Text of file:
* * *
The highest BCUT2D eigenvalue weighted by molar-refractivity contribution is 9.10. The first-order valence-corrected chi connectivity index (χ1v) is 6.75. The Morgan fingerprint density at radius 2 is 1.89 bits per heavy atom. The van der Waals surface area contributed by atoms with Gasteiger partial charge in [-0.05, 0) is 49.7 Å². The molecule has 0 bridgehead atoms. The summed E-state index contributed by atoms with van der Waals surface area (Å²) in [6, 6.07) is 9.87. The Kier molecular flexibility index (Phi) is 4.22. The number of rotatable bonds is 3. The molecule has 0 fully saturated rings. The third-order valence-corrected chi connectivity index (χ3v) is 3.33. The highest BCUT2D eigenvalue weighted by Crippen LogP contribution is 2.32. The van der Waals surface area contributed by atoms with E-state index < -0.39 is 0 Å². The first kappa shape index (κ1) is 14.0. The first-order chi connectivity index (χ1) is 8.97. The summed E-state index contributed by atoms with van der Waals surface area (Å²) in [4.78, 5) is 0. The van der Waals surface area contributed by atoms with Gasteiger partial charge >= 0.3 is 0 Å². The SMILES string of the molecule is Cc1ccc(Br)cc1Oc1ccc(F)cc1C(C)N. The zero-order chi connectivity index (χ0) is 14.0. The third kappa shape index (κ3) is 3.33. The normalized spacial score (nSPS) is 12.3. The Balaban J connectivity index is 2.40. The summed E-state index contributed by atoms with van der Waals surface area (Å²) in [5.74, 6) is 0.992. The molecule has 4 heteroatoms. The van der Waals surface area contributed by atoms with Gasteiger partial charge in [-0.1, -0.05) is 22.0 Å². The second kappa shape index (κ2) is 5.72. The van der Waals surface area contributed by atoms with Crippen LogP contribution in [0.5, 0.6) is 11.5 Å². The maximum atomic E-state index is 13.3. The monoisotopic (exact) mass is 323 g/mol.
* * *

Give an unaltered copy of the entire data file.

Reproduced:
The highest BCUT2D eigenvalue weighted by molar-refractivity contribution is 9.10. The first-order valence-corrected chi connectivity index (χ1v) is 6.75. The Morgan fingerprint density at radius 2 is 1.89 bits per heavy atom. The van der Waals surface area contributed by atoms with Gasteiger partial charge in [-0.05, 0) is 49.7 Å². The molecule has 0 bridgehead atoms. The summed E-state index contributed by atoms with van der Waals surface area (Å²) in [6, 6.07) is 9.87. The Kier molecular flexibility index (Phi) is 4.22. The number of rotatable bonds is 3. The molecule has 0 fully saturated rings. The third-order valence-corrected chi connectivity index (χ3v) is 3.33. The highest BCUT2D eigenvalue weighted by Crippen LogP contribution is 2.32. The van der Waals surface area contributed by atoms with E-state index < -0.39 is 0 Å². The first kappa shape index (κ1) is 14.0. The first-order chi connectivity index (χ1) is 8.97. The summed E-state index contributed by atoms with van der Waals surface area (Å²) in [4.78, 5) is 0. The van der Waals surface area contributed by atoms with Gasteiger partial charge >= 0.3 is 0 Å². The SMILES string of the molecule is Cc1ccc(Br)cc1Oc1ccc(F)cc1C(C)N. The zero-order chi connectivity index (χ0) is 14.0. The third kappa shape index (κ3) is 3.33. The normalized spacial score (nSPS) is 12.3. The Balaban J connectivity index is 2.40. The summed E-state index contributed by atoms with van der Waals surface area (Å²) in [5.74, 6) is 0.992. The molecule has 4 heteroatoms. The van der Waals surface area contributed by atoms with Gasteiger partial charge in [-0.1, -0.05) is 22.0 Å². The second kappa shape index (κ2) is 5.72. The van der Waals surface area contributed by atoms with Crippen LogP contribution in [0.5, 0.6) is 11.5 Å². The maximum atomic E-state index is 13.3. The monoisotopic (exact) mass is 323 g/mol.